• Honeywell is working with OEMs on further international certifications and forward-fit options for all platforms certified to use the IntuVue 3-D radar system, which include the B777, B737, A320, A330, A340, A350, A380 and Gulfstream G650 aircraft.

 

“The IntuVue was designed from the ground up to provide pilots with superior information about the location of true weather threats, such as hail and lightning, relative to their aircraft,” said Dr. Ratan Khatwa, senior chief engineer, Human Factors, Honeywell Aerospace. “The much simplified weather information and radar operation results in reduced pilot workload levels compared to other radar systems, thus allowing the flight crew to focus on flying the aircraft safely.”

 




All of this week's top headlines to your email every Friday.


 
 

 

Northrop Grumman sets new greenhouse gas emission reduction goal of 30 percent by 2020

Northrop Grumman announced April 22 its commitment to reduce greenhouse gas emissions by 30 percent from 2010 levels by 2020, as part of its commemoration of Earth Day.   “Northrop Grumman is dedicated to top performance in environmental sustainability,” said Wes Bush, chairman, chief executive officer and president. “This new goal sets the bar significantly...
 
 

Lockheed Martin demonstrates enhanced ground control system, software for small UAV

Lockheed Martin’s Group 1 family of unmanned aircraft systems is migrating to enhanced automation capabilities using its KestrelĂ´ “Fly Light” flight control systems and industry-leading mobile Ground Control Station software. The increased automation allows operators to focus on executing the mission, rather than flying various aircraft. Earlier this year, Lockheed MartinR...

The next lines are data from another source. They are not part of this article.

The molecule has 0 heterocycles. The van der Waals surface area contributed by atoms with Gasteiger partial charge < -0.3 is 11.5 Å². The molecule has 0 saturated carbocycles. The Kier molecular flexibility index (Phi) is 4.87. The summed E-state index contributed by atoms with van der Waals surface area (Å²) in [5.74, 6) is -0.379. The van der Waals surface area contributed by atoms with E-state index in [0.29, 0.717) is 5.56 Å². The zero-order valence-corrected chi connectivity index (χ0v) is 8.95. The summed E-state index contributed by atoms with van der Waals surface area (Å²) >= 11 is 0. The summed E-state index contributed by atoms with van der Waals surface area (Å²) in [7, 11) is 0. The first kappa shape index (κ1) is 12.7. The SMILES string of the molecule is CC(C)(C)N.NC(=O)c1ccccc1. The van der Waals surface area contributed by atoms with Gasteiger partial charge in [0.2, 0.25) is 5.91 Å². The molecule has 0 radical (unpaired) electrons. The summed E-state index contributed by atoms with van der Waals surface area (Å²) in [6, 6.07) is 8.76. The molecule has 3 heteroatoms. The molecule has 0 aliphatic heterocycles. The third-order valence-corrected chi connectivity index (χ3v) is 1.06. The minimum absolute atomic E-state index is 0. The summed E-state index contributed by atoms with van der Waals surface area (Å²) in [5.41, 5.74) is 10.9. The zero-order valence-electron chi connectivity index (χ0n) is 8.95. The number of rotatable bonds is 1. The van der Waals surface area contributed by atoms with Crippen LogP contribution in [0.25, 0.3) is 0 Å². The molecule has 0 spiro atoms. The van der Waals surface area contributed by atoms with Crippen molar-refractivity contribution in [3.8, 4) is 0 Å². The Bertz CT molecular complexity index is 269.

U.S. Navy awards General Dynamics $33 million to operate, maintain military sealift ships

The U.S. Navy has awarded General Dynamics American Overseas Marine LLC a $32.7 million contract modification to operate and maintain seven large, medium-speed, roll-on / roll-off ships for the Military Sealift Command. AMSEA is a wholly owned subsidiary of General Dynamics. Under the terms of the modification, AMSEA will provide services including crewing, engineering, maintenance,...
 

 

US Navy deploys Standard Missile-3 Block IB for first time

In partnership with the Missile Defense Agency, the U.S. Navy deployed the second-generation Standard Missile-3 Block IB made by Raytheon for the first time, initiating the second phase of the Phased Adaptive Approach. “The SM-3 Block IB’s completion of initial operational testing last year set the stage for a rapid deployment to theater,” said Dr....
 
 

International customer signs agreement for Raytheon’s TOW missiles

An international customer signed an agreement with the U.S. government for a foreign military sale of tube-launched, optically tracked, wireless-guided (TOW) missiles to be supplied by Raytheon in a deal valued at approximately $750 million. Raytheon plans to deliver nearly 14,000 TOW missiles to the customer over a three-year period beginning in 2015. A resulting...
 
 

General Dynamics opens new radio testing lab for MUOS satellite-ground station communications

General Dynamics C4 Systems has opened the MUOS Radio Testing Lab at its Scottsdale, Ariz., location. The U.S. Navy-approved laboratory is one of two that supports testing for radio-terminals intending to connect with the MUOS space-ground network. The lab is equipped with hardware and software that simulates the radio’s connectivity with the MUOS ground network....
 




0 Comments


Be the first to comment!


Leave a Reply

Your email address will not be published. Required fields are marked *

You may use these HTML tags and attributes: <a href="" title=""> <abbr title=""> <acronym title=""> <b> <blockquote cite=""> <cite> <code> <del datetime=""> <em> <i> <q cite=""> <strike> <strong>